I've only been officially gradeless for less than a quarter, but the results have been astounding. As soon as the students came to understand and be comfortable with the process, my inbox has been continuously flooded with their emails asking me, "What can I do better?" The conversation has completely shifted from getting a grade to learning. It's been amazing! Similarly, when I communicated this process to students' families, I thought I would be walking into the lion's den. Of the 80 families who received that communication, I heard back from only three -- and all three said, "Sounds awesome." All in all, it's been a wonderful experience, and a true illustration of the power that the written word can have over all of us. (Thank you, Mark Barnes!)

I would love to hear your feedback, thoughts, or other ideas in the comments section below. And please feel free to follow our story this year at our Byron 6th blog.

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ryanmullen's picture

Hi Matt,

I am curious to see which students you feel this method benefits most. Have you seen the most relevant improvement in your high achieving or low achieving students?

Matt Weyers's picture
Matt Weyers
6th Grade Teacher, Byron (MN) Public Schools

Good morning Ryan -

Great question! In a nutshell, the low achieving students bought into this framework almost immediately. I came to understand during the end-of-quarter conferences that they enjoyed this framework because they had a voice. I learned that many had started to internalize the idea that they were simply not strong students, and would not be successful not matter what they did. On the other hand, the high flyers needed a little bit of a sales pitch. They were taken aback by the notion of not knowing if they were getting an "A" throughout the quarter. Hope this helps!


Carl Shuptrine's picture

This sounds very appealing to me in my high school career tech classes.

I'm curious what your learning targets were. Where these standards-aligned, content-based, skills-based, or a combination of all?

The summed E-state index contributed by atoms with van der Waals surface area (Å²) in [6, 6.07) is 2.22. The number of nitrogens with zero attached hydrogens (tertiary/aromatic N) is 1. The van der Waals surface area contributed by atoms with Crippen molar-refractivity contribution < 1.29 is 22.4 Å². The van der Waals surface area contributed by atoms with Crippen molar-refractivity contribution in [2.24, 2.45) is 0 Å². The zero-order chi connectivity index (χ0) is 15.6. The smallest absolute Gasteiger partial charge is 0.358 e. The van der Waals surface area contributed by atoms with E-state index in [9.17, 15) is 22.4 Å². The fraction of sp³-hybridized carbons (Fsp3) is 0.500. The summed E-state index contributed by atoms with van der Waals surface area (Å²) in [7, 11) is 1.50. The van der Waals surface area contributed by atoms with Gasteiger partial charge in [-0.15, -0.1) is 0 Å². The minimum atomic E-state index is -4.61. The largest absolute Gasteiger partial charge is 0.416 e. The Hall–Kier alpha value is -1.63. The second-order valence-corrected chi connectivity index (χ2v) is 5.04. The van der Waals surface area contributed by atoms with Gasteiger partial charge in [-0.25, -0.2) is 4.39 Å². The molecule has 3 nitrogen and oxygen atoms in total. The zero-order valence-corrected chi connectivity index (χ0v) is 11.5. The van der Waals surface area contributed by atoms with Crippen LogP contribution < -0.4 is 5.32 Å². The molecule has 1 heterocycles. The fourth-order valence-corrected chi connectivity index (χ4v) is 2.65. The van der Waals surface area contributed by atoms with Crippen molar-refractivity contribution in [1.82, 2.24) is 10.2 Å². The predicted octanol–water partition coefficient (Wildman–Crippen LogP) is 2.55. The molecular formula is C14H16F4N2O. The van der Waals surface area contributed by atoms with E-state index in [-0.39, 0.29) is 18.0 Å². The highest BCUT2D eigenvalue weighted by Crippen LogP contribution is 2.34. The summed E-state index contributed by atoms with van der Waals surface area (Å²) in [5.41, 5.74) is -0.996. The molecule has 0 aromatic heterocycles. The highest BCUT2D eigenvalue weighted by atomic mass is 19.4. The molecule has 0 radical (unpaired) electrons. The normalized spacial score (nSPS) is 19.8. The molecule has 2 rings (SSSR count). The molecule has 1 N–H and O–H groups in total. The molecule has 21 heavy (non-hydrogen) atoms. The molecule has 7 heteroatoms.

Matt Weyers's picture
Matt Weyers
6th Grade Teacher, Byron (MN) Public Schools

Good afternoon Carl,

Great question! I am glad this sounds appealing. It has been an excellent transition in my classroom, and I hope it can be for you too. To answer your question, all of the learning targets were based off the "Critical Essential Learner Outcomes" as identified by our PLC. In other words, we identified the standards that we felt were most essential that students master by the time they exit sixth grade, and designed assessments based off department conversations. Hope this helps! Please feel free to let me know if you have any other questions.


Carl Shuptrine's picture


Thanks for the reply. Would you be willing to share some specific examples of the targets, and how many learning targets you found to be appropriate to assess per quarter? Lately, my head has been swimming thinking about all the things I "should be" focusing on in all of my different classes and I am curious what others have deemed important.


Matt Weyers's picture
Matt Weyers
6th Grade Teacher, Byron (MN) Public Schools

Do you have an email address or Twitter handle you'd be willing to share with me? I can send you some links to documents that I've shared with kids with learning targets, etc. My twitter handle is @mr_weyers if that helps.


Melissa Bailey's picture

Hi Matt,

Would you be willing to share some of those documents with learning targets with me, as well? I teach 8th grade Science and really love this idea for starting to shift toward bigger PBL lessons in my classroom. My email is melissa.bailey@frco.k12.va.us.


Matt Weyers's picture
Matt Weyers
6th Grade Teacher, Byron (MN) Public Schools

Melissa - you bet! I'll share something with you shortly. Have a great day!


Charles Herzog's picture

Hey Matt,

I'm a sixth grade teacher in Vermont trying to move my middle school team in this direction. Would you share documents with me as well? My email is cherzog@brsu.org.

Charles Herzog
Flood Brook School
Londonderry, VT